- [show abstract] [hide abstract]
ABSTRACT: Abstract The oxidative stress response to maximal exercise may provide useful clinical biomarkers for assessing redox homeostasis. The aim was to determine the between-individual variability in the exercise-induced change in oxidative stress measures and investigate predictors of these responses. Plasma F2-isoprostanes (Isop), protein carbonyls (PCs), glutathione peroxidase (GPX) activity and total antioxidant capacity (TAC) were measured before and after a maximal treadmill exercise test. Exercise produced significant increases in Isop (27.0%), PC (6.2%) and GPX (7.8%). There were large between-individual coefficients of variation: Isop (152%), PC, (240%), GPX (130%) and TAC (243%).Biomarkers 08/2013; 18(5):446-54. · 1.88 Impact Factor
- [show abstract] [hide abstract]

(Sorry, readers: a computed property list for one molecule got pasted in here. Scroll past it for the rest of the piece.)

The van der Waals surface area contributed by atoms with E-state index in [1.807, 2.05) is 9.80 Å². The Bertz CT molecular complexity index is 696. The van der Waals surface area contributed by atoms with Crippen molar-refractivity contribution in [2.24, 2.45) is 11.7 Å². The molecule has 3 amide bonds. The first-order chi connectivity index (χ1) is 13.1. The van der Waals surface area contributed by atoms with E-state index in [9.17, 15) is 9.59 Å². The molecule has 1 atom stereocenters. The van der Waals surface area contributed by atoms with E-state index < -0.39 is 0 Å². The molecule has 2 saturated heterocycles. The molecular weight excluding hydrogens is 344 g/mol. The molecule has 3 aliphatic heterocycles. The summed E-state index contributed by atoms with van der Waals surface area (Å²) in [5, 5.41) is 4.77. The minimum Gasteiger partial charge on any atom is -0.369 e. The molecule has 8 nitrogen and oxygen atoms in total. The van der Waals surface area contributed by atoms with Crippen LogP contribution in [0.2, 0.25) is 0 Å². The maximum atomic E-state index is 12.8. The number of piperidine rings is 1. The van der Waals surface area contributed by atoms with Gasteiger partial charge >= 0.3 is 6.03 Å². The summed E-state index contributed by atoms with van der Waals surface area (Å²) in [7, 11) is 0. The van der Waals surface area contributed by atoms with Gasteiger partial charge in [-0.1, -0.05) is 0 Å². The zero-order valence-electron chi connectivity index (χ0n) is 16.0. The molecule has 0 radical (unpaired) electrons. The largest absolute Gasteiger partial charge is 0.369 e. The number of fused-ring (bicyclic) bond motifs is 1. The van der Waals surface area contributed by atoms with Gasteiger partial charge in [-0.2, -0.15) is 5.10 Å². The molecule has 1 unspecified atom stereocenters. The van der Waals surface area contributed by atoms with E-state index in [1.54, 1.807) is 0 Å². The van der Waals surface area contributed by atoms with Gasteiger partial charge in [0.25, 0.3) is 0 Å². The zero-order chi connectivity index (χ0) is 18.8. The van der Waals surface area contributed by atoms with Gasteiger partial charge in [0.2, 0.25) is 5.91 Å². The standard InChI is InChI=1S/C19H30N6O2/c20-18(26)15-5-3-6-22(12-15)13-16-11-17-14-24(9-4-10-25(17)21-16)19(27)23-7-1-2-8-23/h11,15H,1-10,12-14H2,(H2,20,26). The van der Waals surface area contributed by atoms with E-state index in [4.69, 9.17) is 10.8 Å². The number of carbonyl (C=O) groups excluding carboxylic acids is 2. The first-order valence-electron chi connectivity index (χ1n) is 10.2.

ABSTRACT: Abstract Sprint exercise ability has been critical for survival. The remarkably high power output levels achieved during sprint exercise are achieved through strong activation of anaerobic, and to a lesser extent, aerobic energy supplying metabolic reactions, which generate reactive oxygen and nitrogen species (RONS). Sprint exercise may cause oxidative stress leading to muscle damage, particularly when performed in severe acute hypoxia. However, with training oxidative stress is reduced. Paradoxically, total plasma antioxidant capacity increases during the subsequent two hours after a short sprint due to the increase in plasma urate concentration. The RONS produced during and immediately after sprint exercise play a capital role in signalling the adaptive response to sprint. Antioxidant supplementation blunts the normal AMPKα and CaMKII phosphorylation in response to sprint exercise. However, under conditions of increased glycolytic energy turnover and muscle acidification, as during sprint exercise in severe acute hypoxia, AMPKα phosphorylation is also blunted. This indicates that an optimal level of RONS mediated stimulation is required for the normal signalling response to sprint exercise. Although RONS are implicated in fatigue, most studies convey that antioxidants do not enhance sprint performance in humans. Although currently controversial, it has been reported that antioxidant ingestion during training may jeopardize some of the beneficial adaptations to sprint training.Free radical research 07/2013; · 2.22 Impact Factor